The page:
Roderick ‘Bermine’ Bartrum

In Memoriam

By Stanley Greaves

It was with surprise and regret that I learnt of the recent death of Roderick Bartrum. I met him as one of the first intake of students at the opening of the Burrowes School of Art in 1975 by the late Director of art Denis Williams. I was a part-time tutor.

Early impressions of Bartrum were of someone who liked the company of his fellow students, was fun loving, and enjoyed a good laugh.

Other sides of his character included that of someone who had a strong moral sense of fair play, a free thinker and one who did not hesitate to censure anyone who stepped beyond the boundaries of proper conduct.

Students, who came to love his personality, conferred the name ‘Bermine’ on him on learning that he had been awarded a scholarship by the Berbice Mining Company to attend the BSA full time. This was in recognition of work he had been doing on his own while being employed by the company. Bartrum was a gifted sculptor with an in-born sense of anatomy, both human and animal. He worked directly without using preliminary drawings or maquettes – small models. It was also the first time I had seen anyone carve as swiftly and assuredly as he did.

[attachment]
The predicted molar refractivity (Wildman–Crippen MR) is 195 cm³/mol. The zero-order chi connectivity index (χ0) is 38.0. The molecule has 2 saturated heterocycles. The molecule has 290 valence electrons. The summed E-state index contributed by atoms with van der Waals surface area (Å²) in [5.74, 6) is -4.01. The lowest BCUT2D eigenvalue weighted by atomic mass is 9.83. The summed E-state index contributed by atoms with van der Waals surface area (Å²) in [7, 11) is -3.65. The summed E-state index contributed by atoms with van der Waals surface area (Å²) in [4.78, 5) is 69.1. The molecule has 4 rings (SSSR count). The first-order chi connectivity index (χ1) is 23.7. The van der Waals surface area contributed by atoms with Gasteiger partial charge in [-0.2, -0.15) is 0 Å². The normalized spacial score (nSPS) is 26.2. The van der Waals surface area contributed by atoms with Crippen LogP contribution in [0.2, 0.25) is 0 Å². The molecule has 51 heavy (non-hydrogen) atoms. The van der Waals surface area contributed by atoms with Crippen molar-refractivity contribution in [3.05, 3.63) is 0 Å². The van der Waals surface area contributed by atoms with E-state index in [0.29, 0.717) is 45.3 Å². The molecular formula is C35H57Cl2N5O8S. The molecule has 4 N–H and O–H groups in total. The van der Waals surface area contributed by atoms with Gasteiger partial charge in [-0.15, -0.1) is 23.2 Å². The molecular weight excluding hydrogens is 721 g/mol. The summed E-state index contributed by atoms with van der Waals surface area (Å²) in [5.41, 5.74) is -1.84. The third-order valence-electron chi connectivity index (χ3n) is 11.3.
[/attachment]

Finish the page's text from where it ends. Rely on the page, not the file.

I also noted in conversation with him that he had a strong conviction of what he wanted to do after graduating. The aspiration of becoming a fine artist was not for him. He wanted to produce items in sculpture that would be of interest to the general population.

Bartrum was more of an artisan, producing fine craft, than an artist interested in concepts. His work was mainly figurative and created for him a reputation for carvings of Amerindians in traditional dress, historical figures, jaguars, and harpy eagles. All of this was done with authority. He accepted commissions and I even saw him once do a half life-size Crucifixion for the Kitty Roman Catholic Church.

Bartrum was a loner by disposition and did not frequent the company of artists. In the street off Russell Street, Charlestown where he lived, he was a presence. He was quite fearless and would admonish anyone behaving in an unseemly manner. His attention was especially directed towards young people and he even employed boys to help clean his work space, sand and do polishing work. This was to keep them out of trouble. Many years ago I also saw him preaching to a group of students at the BSA about the dangers involved in using drugs.

I will certainly miss a longstanding friend and associate with whom I spent many hours in conversation while watching in admiration and respect at the way in which he conducted himself both as a sculptor and a human being.

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